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The chatelperronian supposed the transition from the middle to the upper Paleolithic, and coincided with the time when Neanderthals came into contact with Homo sapiens sapiens, which were spreading across Europe from the Middle East.
In the Iberian Peninsula, until now only Chatelperronian remains in the Pyrenees and the Cantabrian coast.
In fact, it is considered that the peninsular territory remained as a refuge for the Neanderthals, who lived there for a few thousand years without contact with Homo sapiens sapiens, preserving the material traditions of the Middle Paleolithic.
Now, however, experts from the Prehistoric Studies and Research Seminar (SERP) of the University of Barcelona have discovered in the cave Foradada (Calafell) remains of between 40,000 and 41,000 years old that are the samples of Chatelperronian culture found further south in Europe Until now.
In an article published in the magazine PLoS ONE, the researchers explain the relevance of the finding and how the Foradada cave It thus becomes "an important geographical and chronological reference to understand the disappearance of Neanderthals and the expansion of modern humans."
«The finding implies a very significant southward expansion of Chatelperronian in Europe, beyond the area traditionally established by researchers, ”explains the first author of the article and director of the excavation, Juan Ignacio Morales, a researcher for the Juan de la Cierva program attached to the SERP.
The article points out that the Foradada cave is located near the Ebro depression, which several researchers have described population and cultural flows as a barrier during the first expansion of Homo sapiens sapiens through the Peninsula.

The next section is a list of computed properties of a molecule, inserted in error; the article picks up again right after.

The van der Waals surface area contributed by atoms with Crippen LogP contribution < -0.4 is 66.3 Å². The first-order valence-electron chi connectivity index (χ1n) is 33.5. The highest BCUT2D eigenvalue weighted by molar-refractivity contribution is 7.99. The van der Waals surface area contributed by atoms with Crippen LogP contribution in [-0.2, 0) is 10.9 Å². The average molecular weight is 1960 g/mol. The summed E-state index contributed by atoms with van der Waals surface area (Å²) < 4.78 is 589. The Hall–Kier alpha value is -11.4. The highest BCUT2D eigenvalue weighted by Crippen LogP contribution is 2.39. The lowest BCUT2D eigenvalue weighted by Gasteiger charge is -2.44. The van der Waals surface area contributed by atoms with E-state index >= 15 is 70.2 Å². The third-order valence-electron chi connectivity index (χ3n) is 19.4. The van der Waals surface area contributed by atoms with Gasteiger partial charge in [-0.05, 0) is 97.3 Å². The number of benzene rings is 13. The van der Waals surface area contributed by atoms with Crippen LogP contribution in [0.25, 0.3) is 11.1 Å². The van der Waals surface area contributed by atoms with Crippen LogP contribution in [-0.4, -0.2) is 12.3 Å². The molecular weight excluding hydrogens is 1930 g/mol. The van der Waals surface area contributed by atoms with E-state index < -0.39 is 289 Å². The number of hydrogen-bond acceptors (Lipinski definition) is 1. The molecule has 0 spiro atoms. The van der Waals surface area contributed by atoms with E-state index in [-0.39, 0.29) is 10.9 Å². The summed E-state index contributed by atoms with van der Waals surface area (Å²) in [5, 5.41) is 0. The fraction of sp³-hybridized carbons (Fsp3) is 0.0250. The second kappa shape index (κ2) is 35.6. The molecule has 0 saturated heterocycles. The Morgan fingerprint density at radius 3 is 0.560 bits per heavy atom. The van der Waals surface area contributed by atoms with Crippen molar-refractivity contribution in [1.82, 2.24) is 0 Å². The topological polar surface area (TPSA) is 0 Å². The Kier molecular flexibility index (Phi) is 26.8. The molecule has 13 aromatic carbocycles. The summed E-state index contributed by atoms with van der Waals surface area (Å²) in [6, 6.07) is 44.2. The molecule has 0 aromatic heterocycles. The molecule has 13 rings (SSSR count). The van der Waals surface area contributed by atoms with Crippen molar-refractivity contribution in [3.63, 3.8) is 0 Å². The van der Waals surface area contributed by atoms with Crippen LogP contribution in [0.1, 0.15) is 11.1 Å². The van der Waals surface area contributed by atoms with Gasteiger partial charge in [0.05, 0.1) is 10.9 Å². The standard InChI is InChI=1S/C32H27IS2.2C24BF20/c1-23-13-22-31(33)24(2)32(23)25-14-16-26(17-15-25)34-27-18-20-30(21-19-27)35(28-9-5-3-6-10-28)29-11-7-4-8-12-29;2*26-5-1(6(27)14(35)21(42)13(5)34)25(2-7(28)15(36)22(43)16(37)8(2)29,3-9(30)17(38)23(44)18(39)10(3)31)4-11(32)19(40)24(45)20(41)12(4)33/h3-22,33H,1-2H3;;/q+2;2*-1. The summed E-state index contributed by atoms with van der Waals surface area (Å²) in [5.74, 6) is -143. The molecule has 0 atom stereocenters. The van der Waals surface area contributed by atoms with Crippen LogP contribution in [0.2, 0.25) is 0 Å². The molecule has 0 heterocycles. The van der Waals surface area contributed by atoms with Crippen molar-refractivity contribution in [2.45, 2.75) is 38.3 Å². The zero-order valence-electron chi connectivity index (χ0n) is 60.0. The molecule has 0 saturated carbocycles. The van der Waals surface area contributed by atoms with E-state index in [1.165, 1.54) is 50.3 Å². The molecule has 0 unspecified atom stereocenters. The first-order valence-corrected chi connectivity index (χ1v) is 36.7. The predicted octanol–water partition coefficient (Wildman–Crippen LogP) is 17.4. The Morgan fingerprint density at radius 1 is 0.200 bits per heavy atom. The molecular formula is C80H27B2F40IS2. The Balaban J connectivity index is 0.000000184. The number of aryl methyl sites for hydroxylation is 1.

It is also explained that no remains of transitional cultures such as the Chatelperronian further south of the Ebro have been found.
Ultimately, Morales concludes that with the discovery “the territory in which the change from the Middle to Upper Paleolithic occurred 40,000 years ago is extended to the Ebro depression and possibly the interaction between the two species of humans, Neanderthals and Homo sapiens sapiens'.
As Morales points out, «the Foradada cave was probably one of the last sites where direct contact, or at least mutual influence, took place between Neanderthals and Homo sapiens sapiens. '
What has been found in the Foradada cave?
The remains of the Foradada cave They include eight blades of flint characteristic of the Chatelperronian, which are technically known as Châtelperron points, and which can be used as points (probably spear points) but also as cutting knives.
Stone and horn tools belonging to Homo sapiens sapiens dating from about 38,000 years ago, corresponding to the initial Aurignacian, and 31,000 years ago, from the Gravettian period have been found at the site.
The remains of the site indicate that both the last Neanderthals and the first Homo sapiens sapiens They used the Foradada cave for activities related to hunting. In it, very short stays were made and tools were repaired, while those that were already useless were left.
The excavations in the Foradada cave began in 1997. At present, the excavation direction is in charge of Juan Ignacio Morales and Artur Cebrià.
The archaeological study of this site is included in both the SERP project, financed by the Department of Culture of the Generalitat and subsidized by the Ministry of Science, Innovation and Universities, both headed by the UB professor and director of the SERP Josep M.ª Fullola.
Morales, J. I .; Cebrià, A .; Burguet-Coca, A .; Fernández-Marchena, J. L .; García-Argudo, G .; Rodríguez-Hidalgo, A. et al. «The Middle-to-Upper Paleolithic transition occupations from Cova Foradada (Calafell, NE Iberia)«. PLoS ONE, 14 (5), May 2019.